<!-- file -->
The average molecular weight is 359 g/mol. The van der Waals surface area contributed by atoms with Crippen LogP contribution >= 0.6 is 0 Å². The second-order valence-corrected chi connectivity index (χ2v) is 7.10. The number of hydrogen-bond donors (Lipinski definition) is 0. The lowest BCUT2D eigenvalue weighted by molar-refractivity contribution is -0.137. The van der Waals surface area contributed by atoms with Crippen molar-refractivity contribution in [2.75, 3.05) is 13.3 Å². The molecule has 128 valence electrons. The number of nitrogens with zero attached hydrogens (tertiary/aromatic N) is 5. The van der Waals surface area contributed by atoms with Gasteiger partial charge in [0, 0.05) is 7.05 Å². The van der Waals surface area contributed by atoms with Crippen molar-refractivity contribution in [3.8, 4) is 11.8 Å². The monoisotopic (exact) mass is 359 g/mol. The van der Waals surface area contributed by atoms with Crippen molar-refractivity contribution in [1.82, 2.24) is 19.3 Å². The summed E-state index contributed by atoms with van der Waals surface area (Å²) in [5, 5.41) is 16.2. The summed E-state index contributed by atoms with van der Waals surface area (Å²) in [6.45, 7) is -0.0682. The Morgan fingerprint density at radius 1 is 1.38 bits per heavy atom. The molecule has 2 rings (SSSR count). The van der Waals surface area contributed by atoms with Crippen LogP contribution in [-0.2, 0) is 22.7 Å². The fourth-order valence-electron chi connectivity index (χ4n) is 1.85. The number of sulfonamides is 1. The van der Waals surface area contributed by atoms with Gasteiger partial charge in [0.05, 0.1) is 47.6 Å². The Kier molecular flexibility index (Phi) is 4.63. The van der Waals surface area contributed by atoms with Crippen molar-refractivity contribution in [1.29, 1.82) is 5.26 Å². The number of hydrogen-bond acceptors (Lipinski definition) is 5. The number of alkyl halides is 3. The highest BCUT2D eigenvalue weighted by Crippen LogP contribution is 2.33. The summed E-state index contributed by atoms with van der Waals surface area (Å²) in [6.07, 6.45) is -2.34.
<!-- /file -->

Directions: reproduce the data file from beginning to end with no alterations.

The average molecular weight is 359 g/mol. The van der Waals surface area contributed by atoms with Crippen LogP contribution >= 0.6 is 0 Å². The second-order valence-corrected chi connectivity index (χ2v) is 7.10. The number of hydrogen-bond donors (Lipinski definition) is 0. The lowest BCUT2D eigenvalue weighted by molar-refractivity contribution is -0.137. The van der Waals surface area contributed by atoms with Crippen molar-refractivity contribution in [2.75, 3.05) is 13.3 Å². The molecule has 128 valence electrons. The number of nitrogens with zero attached hydrogens (tertiary/aromatic N) is 5. The van der Waals surface area contributed by atoms with Gasteiger partial charge in [0, 0.05) is 7.05 Å². The van der Waals surface area contributed by atoms with Crippen molar-refractivity contribution in [3.8, 4) is 11.8 Å². The monoisotopic (exact) mass is 359 g/mol. The van der Waals surface area contributed by atoms with Crippen molar-refractivity contribution in [1.82, 2.24) is 19.3 Å². The summed E-state index contributed by atoms with van der Waals surface area (Å²) in [5, 5.41) is 16.2. The summed E-state index contributed by atoms with van der Waals surface area (Å²) in [6.45, 7) is -0.0682. The Morgan fingerprint density at radius 1 is 1.38 bits per heavy atom. The molecule has 2 rings (SSSR count). The van der Waals surface area contributed by atoms with Crippen LogP contribution in [-0.2, 0) is 22.7 Å². The fourth-order valence-electron chi connectivity index (χ4n) is 1.85. The number of sulfonamides is 1. The van der Waals surface area contributed by atoms with Gasteiger partial charge in [0.05, 0.1) is 47.6 Å². The Kier molecular flexibility index (Phi) is 4.63. The van der Waals surface area contributed by atoms with Crippen molar-refractivity contribution in [1.29, 1.82) is 5.26 Å². The number of hydrogen-bond acceptors (Lipinski definition) is 5. The number of alkyl halides is 3. The highest BCUT2D eigenvalue weighted by Crippen LogP contribution is 2.33. The summed E-state index contributed by atoms with van der Waals surface area (Å²) in [6.07, 6.45) is -2.34.